Chapter 16. Metrics in Kubernetes
It is possible to know so much about a subject that you become totally ignorant.
Frank Herbert, Chapterhouse: Dune
In this chapter we’ll take the concept of metrics that we introduced in Chapter 15 and dive into the details: what kind of metrics are there, which ones are important for cloud native services, how do you choose which metrics to focus on, how do you analyze metrics data to get actionable information, and how do you turn raw metrics data into useful dashboards and alerts? Finally, we’ll outline some of the options for metrics tools and platforms.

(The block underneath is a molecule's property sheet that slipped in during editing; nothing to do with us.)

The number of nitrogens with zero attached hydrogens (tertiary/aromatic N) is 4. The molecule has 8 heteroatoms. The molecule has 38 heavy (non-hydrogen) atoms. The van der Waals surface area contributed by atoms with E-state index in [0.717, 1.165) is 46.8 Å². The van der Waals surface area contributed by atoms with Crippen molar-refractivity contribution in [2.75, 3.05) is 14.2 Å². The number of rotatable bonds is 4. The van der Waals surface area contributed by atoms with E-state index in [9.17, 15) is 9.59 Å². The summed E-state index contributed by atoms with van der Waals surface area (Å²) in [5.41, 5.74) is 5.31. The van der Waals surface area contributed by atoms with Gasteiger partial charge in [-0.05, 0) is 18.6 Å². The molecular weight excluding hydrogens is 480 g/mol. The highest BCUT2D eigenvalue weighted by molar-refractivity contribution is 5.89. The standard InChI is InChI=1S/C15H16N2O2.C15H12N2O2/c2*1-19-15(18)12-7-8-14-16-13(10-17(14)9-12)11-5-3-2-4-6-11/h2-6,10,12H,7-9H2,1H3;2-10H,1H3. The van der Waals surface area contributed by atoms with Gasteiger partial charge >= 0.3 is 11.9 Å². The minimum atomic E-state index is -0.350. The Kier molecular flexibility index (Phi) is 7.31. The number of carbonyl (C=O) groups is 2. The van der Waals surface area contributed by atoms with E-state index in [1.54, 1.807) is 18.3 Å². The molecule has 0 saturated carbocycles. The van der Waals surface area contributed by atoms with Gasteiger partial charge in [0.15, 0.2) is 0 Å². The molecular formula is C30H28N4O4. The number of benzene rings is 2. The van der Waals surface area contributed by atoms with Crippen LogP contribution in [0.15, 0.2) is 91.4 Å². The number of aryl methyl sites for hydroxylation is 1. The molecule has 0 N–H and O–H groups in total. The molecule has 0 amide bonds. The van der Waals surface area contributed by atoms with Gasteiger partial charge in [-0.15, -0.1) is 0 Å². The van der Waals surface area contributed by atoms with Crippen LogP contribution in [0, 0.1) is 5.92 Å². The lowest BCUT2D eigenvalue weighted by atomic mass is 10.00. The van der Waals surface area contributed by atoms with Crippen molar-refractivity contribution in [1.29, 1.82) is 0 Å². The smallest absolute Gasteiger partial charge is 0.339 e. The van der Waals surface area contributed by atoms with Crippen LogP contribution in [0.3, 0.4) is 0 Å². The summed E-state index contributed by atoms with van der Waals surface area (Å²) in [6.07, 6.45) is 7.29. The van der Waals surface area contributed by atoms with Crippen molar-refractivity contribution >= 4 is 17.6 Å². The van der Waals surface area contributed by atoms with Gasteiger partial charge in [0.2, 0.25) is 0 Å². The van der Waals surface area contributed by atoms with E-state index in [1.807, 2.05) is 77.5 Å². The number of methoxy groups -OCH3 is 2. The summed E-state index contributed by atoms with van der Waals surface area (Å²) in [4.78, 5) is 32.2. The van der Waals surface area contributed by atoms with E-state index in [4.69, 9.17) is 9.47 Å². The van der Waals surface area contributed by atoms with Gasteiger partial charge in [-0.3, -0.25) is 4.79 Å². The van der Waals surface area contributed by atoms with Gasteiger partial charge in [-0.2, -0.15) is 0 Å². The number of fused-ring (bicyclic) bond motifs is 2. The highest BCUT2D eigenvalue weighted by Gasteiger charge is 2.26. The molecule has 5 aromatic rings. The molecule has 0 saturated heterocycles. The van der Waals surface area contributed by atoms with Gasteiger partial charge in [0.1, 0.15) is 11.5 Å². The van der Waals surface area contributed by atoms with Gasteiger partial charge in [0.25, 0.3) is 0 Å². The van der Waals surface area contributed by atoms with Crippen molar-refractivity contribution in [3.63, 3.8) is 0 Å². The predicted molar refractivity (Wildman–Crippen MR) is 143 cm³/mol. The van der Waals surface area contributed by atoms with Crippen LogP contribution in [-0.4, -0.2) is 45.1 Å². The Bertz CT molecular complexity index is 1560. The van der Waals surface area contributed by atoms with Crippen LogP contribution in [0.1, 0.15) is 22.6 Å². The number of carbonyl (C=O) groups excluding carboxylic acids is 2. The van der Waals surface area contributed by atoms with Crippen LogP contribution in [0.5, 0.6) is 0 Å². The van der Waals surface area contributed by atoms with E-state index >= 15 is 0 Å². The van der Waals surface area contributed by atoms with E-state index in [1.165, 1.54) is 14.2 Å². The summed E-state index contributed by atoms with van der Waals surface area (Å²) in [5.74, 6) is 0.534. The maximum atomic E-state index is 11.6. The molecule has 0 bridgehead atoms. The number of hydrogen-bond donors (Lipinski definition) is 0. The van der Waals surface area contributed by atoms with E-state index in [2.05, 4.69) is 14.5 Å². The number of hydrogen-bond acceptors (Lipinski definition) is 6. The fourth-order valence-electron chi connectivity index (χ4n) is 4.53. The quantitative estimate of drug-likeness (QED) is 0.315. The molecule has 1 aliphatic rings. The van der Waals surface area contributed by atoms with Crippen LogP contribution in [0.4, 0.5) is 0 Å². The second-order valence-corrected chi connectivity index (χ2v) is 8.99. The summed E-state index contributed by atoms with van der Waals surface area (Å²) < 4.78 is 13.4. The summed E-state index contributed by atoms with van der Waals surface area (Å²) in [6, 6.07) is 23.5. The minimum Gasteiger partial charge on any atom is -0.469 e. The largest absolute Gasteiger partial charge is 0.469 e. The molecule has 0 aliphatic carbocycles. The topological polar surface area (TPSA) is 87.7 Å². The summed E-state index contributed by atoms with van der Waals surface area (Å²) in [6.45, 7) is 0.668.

What Are Metrics, Really?
Since a metrics-centered approach to observability is relatively new to the DevOps world, let’s take a moment to talk about exactly what metrics are, and how best to use them.
As we saw in “Introducing Metrics”, metrics are numerical measures of specific things. A familiar example from the world of traditional servers is the memory usage of a particular machine. If only 10% of physical memory is currently allocated to user processes, the machine has spare capacity. But if 90% of the memory is in use, the machine is probably pretty busy.
So one valuable kind of information that metrics can give us is a snapshot of what’s going on at a particular instant. But we can do more. Memory usage goes up and down all the time as workloads start and stop, but sometimes what we’re interested in is the change in memory usage over time.
Time Series Data
If you sample memory ...